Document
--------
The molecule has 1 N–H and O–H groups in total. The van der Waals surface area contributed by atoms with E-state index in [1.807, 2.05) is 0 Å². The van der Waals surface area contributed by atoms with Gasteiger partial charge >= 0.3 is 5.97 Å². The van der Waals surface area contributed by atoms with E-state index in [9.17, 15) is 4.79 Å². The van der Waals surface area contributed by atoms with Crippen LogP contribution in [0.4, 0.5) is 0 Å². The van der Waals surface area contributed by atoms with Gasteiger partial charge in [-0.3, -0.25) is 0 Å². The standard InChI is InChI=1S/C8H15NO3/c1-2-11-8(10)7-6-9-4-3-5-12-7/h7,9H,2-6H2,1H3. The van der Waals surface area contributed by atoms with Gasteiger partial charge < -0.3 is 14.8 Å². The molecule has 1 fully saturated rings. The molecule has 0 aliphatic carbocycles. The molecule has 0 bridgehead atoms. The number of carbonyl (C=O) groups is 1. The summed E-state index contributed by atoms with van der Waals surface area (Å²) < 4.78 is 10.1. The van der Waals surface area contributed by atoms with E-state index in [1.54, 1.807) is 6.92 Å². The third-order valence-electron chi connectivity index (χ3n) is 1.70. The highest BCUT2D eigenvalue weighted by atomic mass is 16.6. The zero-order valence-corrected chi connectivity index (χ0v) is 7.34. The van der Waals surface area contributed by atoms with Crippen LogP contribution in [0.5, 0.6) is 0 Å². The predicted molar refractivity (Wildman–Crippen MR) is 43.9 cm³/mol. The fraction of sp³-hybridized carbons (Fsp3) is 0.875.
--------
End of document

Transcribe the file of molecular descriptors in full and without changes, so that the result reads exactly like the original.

The molecule has 1 N–H and O–H groups in total. The van der Waals surface area contributed by atoms with E-state index in [1.807, 2.05) is 0 Å². The van der Waals surface area contributed by atoms with Gasteiger partial charge >= 0.3 is 5.97 Å². The van der Waals surface area contributed by atoms with E-state index in [9.17, 15) is 4.79 Å². The van der Waals surface area contributed by atoms with Crippen LogP contribution in [0.4, 0.5) is 0 Å². The van der Waals surface area contributed by atoms with Gasteiger partial charge in [-0.3, -0.25) is 0 Å². The standard InChI is InChI=1S/C8H15NO3/c1-2-11-8(10)7-6-9-4-3-5-12-7/h7,9H,2-6H2,1H3. The van der Waals surface area contributed by atoms with Gasteiger partial charge < -0.3 is 14.8 Å². The molecule has 1 fully saturated rings. The molecule has 0 aliphatic carbocycles. The molecule has 0 bridgehead atoms. The number of carbonyl (C=O) groups is 1. The summed E-state index contributed by atoms with van der Waals surface area (Å²) < 4.78 is 10.1. The van der Waals surface area contributed by atoms with E-state index in [1.54, 1.807) is 6.92 Å². The third-order valence-electron chi connectivity index (χ3n) is 1.70. The highest BCUT2D eigenvalue weighted by atomic mass is 16.6. The zero-order valence-corrected chi connectivity index (χ0v) is 7.34. The van der Waals surface area contributed by atoms with Crippen LogP contribution in [0.5, 0.6) is 0 Å². The predicted molar refractivity (Wildman–Crippen MR) is 43.9 cm³/mol. The fraction of sp³-hybridized carbons (Fsp3) is 0.875.